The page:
Today I'll compare credit cards that give you cash back for purchases. If I recall right the first card to do this was Discover with their 1% back on purchases. Nowadays it seems every major credit card issuer has a card with 1% rewards or better.
A reminder from yesterday: It is only worth looking at credit card rebates if you pay off the balance of the credit card every month. If you carry a balance on your card then you should instead be focusing on reducing your credit card debt and avoid additional credit card use. Now on to the cards...
CreditCardFlyers site compares cards here. Its a nice site with a calculator that will estimate your rewards for each card type. But I should note I ran into a couple details where the site was out of date or where the calculator made a math error. So I'd double check everything there with the credit card vendor sites themselves.
Capital One has a 'card lab' that lets you filter for their cards that would best meet your personal needs. For me the best option they have appears to be one that gives 2 miles or 2 points per dollar spent. Their miles program might work. Their miles rewards are as follows:
|15,000||Saver (tickets up to $150)|
|35,000||Standard (tickets from $150.01 to $350)|
|60,000||Super (tickets from $350.01 to $600)|
|100x the ticket price||Unlimited (tickets more than $600)|
So I could potentially spend $7500 and get a $150 plane ticket. That would be a 2% return. On average though you're going to hit the midpoint of expenses so rather than maximizing the reward with a $350 ticket you're more likely to spend something midway between $150 and $350 or about $250. So that would be like spending $17500 and getting 35,000 miles to cash in for a $250 ticket. This equates to a 1.4% return. If you're looking at more expensive tickets then the rate is 100 x the ticket price in rewards. So if I spend $700 on a ticket it would cost 70,000 rewards and I'd have to spend $35,000 on the card to hit that. That would get you a 2% return but you'd have to spend a lot to hit that level.
The Discover Open Road card offers 5% on gas and auto maintenance for the first $1200. Plus they give "up to 1%" on other purchases. If you're unfamiliar with Discover the "up to" is an important detail. What they do is give 0.25% for the first $1,500, 0.50% on the next $1,500 and then you only hit the 1% level for purchases over $3,000.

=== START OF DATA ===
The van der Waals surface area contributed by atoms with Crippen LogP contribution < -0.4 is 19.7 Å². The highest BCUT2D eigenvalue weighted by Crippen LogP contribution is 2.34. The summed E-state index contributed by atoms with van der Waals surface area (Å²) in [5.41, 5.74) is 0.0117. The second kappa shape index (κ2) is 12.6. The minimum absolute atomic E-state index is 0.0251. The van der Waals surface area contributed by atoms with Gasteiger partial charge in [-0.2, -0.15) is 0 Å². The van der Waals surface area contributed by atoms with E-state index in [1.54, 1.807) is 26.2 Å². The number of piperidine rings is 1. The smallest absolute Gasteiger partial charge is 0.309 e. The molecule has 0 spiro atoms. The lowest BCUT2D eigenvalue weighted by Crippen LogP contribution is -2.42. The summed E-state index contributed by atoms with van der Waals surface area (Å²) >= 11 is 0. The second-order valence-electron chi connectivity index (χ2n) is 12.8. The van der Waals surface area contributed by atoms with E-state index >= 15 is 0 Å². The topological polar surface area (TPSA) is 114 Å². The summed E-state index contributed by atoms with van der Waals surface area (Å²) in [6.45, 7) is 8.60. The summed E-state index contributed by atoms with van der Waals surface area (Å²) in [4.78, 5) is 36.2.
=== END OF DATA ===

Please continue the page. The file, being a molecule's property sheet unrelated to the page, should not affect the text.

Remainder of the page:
There are several cashback credit card options at Citibank. Their Dividend cards normally give 2% back on supermarkets, drugstores, gas stations & utilities and 1% on all other purchases. Plus they have promotional deals which vary per card where you can get 3-5% back on supermarkets, drug, gas & utility for the first 6-12 months. They limit you to $300 rewards a year.
The popular Chase Freedom card gives you 3% back on the purchases in the top 3 categories that you spend the most in each month plus 1% on other purchases. But there is a limit of $12 rebate per month for the 3% rate.
The BP card from Chase offers 5% on gas at BP gas stations and 2% on restaurant, airfare, car rental and lodging as well as 1% on everything else. There's no limit on the rewards.
The Blue Cash card from American Express offers up to 5% back. For the first $6500 you spend you get 0.5% on grocery, drug and gas purchases and 1% on other items, then after $6500 you get 5% on grocery, drug and gas and 1.5% on everything else. There is no limit on the cash back. This one is only a good idea if you spend over $6500 a year on your credit card.
If you are a Costco member then there is also the True Earnings card from Amex and Costco. This card is a combination of Costco membership and Amex card. The rewards are 3% on gas, 3% on restaurants, 2% on travel and 1% on everything else. Again its unlimited rewards.
Comparing customer service
Personally I think that the quality of service from the bank is also a very important aspect to consider. J.D. Power has ratings of customer satisfaction for major credit card companies.
American Express and Discover had very high ratings. Chase, Citibank, Wamu, US Bank and Wells Fargo came in average. Bank of America, Capital One and HSBC were rated below average.